of many quite fabulous works of art in the show, but they do not have much in common.
|Sherrie Levine, Crystal Skull, 2010.
an antidote, we make our way over
to the Prada Foundation, which is a bit difficult to find, but we manage with a gelato stop. The exhibition When Attitudes
Become Form: Bern 1969/Venice 2013
curated by Germano Celant “in
dialogue with Thomas Demand and Rem Koolhaas,” is a reconstruction of Live in Your Head. When Attitudes Become
by Harald Szeemann at the Bern Kunsthalle in 1969. The four floors of objects
ranging from Sol Lewitt wall drawings to Carl Andre’s floor pieces did indeed
prove to be the antidote we sought. I smirked a bit as a viewer who had not
read the title of the show or anything about it wandered uncomprehendingly
around the gallery. However, if you did know what you were looking at, this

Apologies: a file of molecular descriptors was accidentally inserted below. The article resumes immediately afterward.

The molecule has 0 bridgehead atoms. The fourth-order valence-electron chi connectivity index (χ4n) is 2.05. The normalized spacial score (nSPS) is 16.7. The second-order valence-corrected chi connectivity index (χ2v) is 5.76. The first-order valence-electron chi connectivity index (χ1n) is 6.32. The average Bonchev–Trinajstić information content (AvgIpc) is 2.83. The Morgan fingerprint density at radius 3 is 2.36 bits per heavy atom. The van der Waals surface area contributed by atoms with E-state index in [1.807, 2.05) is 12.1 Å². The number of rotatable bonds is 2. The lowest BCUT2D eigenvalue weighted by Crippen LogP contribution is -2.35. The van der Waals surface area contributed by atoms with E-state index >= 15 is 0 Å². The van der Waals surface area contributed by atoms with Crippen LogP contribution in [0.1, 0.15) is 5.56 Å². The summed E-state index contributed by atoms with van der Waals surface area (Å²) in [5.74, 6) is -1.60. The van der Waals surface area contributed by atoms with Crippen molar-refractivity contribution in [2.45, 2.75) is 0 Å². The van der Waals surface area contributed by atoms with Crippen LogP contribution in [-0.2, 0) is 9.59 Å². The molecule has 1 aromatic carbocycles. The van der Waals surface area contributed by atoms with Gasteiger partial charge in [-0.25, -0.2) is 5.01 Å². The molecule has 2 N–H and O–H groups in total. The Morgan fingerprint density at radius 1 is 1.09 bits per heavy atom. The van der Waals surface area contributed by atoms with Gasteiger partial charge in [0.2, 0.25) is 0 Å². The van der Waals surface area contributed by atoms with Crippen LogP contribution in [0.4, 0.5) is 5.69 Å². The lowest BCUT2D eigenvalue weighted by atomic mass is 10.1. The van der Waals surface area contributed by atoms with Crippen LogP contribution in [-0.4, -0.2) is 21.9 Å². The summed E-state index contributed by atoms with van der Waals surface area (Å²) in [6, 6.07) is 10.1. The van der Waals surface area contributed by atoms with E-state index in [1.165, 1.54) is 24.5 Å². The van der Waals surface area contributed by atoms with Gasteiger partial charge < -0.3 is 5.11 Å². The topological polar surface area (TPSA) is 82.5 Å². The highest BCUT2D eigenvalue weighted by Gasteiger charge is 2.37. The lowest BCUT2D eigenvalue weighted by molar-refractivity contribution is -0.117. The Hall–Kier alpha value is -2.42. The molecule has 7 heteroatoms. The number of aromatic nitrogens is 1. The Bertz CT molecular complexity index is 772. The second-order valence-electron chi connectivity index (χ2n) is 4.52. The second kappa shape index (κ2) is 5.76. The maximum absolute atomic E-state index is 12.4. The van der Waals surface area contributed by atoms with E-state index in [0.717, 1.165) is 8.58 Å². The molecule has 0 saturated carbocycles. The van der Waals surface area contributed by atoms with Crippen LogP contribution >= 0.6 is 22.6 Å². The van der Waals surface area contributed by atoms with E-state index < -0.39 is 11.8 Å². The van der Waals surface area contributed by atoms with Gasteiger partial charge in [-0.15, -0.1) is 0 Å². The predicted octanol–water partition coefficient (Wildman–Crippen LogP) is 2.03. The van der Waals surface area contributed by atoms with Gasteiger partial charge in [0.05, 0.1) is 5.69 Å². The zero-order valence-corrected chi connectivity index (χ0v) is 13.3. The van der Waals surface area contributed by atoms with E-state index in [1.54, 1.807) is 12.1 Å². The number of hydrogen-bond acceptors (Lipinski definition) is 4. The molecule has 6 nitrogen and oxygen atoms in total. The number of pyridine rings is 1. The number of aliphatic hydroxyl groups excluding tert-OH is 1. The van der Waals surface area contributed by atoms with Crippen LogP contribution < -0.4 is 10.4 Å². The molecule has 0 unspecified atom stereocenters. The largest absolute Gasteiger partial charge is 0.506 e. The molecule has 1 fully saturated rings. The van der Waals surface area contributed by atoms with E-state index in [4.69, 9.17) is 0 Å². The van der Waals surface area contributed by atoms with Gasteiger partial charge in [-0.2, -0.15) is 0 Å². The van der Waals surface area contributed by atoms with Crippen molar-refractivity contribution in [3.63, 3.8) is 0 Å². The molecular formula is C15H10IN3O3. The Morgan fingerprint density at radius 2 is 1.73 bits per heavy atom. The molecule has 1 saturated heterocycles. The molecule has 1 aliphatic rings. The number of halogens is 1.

re-examination of an exhibition that heralded post-Pop and post-Minimalist art
worked very well, though it also pointed up how dated much of this work now
appears. At the top level, where we came in, newspapers from 1969 were laid out
to remind us of what was going on in the world at the time and of how
groundbreaking these works and this exhibition were. When I saw the show, I
walked right in but I heard that later in the week word of its significance had
taken flight by cellphone and there were lines as long as four hours to get in.
For many, visiting this exhibition was an opportunity to worship heroes.
many other shows that day: Roy Lichtenstein and, in a separate show, Vedova at his
foundation. But not to be missed is a solo show of artist Marc Quinn curated by
Gerano Celant for the Fondazione Giorgio Cini on the island of San Giorgio
Maggiore. It is a large show with over 50 works. Although Breath is not exactly a new work since it is a replica of